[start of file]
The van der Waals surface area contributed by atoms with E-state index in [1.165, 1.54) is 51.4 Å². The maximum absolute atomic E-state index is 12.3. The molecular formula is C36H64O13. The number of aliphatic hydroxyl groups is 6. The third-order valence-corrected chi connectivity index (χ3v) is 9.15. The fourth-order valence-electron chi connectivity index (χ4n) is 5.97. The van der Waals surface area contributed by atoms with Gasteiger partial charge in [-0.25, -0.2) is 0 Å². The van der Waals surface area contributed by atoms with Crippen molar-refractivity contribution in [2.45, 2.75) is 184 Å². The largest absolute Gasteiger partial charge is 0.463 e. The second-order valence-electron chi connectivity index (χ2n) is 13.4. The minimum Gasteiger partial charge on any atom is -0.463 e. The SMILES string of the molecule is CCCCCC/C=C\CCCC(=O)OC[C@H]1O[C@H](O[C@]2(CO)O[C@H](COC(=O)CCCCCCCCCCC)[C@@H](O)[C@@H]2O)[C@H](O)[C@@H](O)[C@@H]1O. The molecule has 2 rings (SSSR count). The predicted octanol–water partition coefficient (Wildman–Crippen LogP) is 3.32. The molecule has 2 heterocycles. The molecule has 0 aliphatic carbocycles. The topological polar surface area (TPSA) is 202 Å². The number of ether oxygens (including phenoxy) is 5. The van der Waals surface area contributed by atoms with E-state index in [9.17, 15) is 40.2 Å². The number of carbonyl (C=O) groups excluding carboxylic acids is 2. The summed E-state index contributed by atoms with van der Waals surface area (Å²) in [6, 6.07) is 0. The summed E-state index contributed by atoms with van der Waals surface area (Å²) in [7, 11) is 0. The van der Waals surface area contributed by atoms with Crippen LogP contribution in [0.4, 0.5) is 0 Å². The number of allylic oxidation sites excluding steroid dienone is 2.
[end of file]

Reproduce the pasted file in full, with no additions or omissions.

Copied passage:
The van der Waals surface area contributed by atoms with E-state index in [1.165, 1.54) is 51.4 Å². The maximum absolute atomic E-state index is 12.3. The molecular formula is C36H64O13. The number of aliphatic hydroxyl groups is 6. The third-order valence-corrected chi connectivity index (χ3v) is 9.15. The fourth-order valence-electron chi connectivity index (χ4n) is 5.97. The van der Waals surface area contributed by atoms with Gasteiger partial charge in [-0.25, -0.2) is 0 Å². The van der Waals surface area contributed by atoms with Crippen molar-refractivity contribution in [2.45, 2.75) is 184 Å². The largest absolute Gasteiger partial charge is 0.463 e. The second-order valence-electron chi connectivity index (χ2n) is 13.4. The minimum Gasteiger partial charge on any atom is -0.463 e. The SMILES string of the molecule is CCCCCC/C=C\CCCC(=O)OC[C@H]1O[C@H](O[C@]2(CO)O[C@H](COC(=O)CCCCCCCCCCC)[C@@H](O)[C@@H]2O)[C@H](O)[C@@H](O)[C@@H]1O. The molecule has 2 rings (SSSR count). The predicted octanol–water partition coefficient (Wildman–Crippen LogP) is 3.32. The molecule has 2 heterocycles. The molecule has 0 aliphatic carbocycles. The topological polar surface area (TPSA) is 202 Å². The number of ether oxygens (including phenoxy) is 5. The van der Waals surface area contributed by atoms with E-state index in [9.17, 15) is 40.2 Å². The number of carbonyl (C=O) groups excluding carboxylic acids is 2. The summed E-state index contributed by atoms with van der Waals surface area (Å²) in [6, 6.07) is 0. The summed E-state index contributed by atoms with van der Waals surface area (Å²) in [7, 11) is 0. The van der Waals surface area contributed by atoms with Crippen LogP contribution in [0.4, 0.5) is 0 Å². The number of allylic oxidation sites excluding steroid dienone is 2.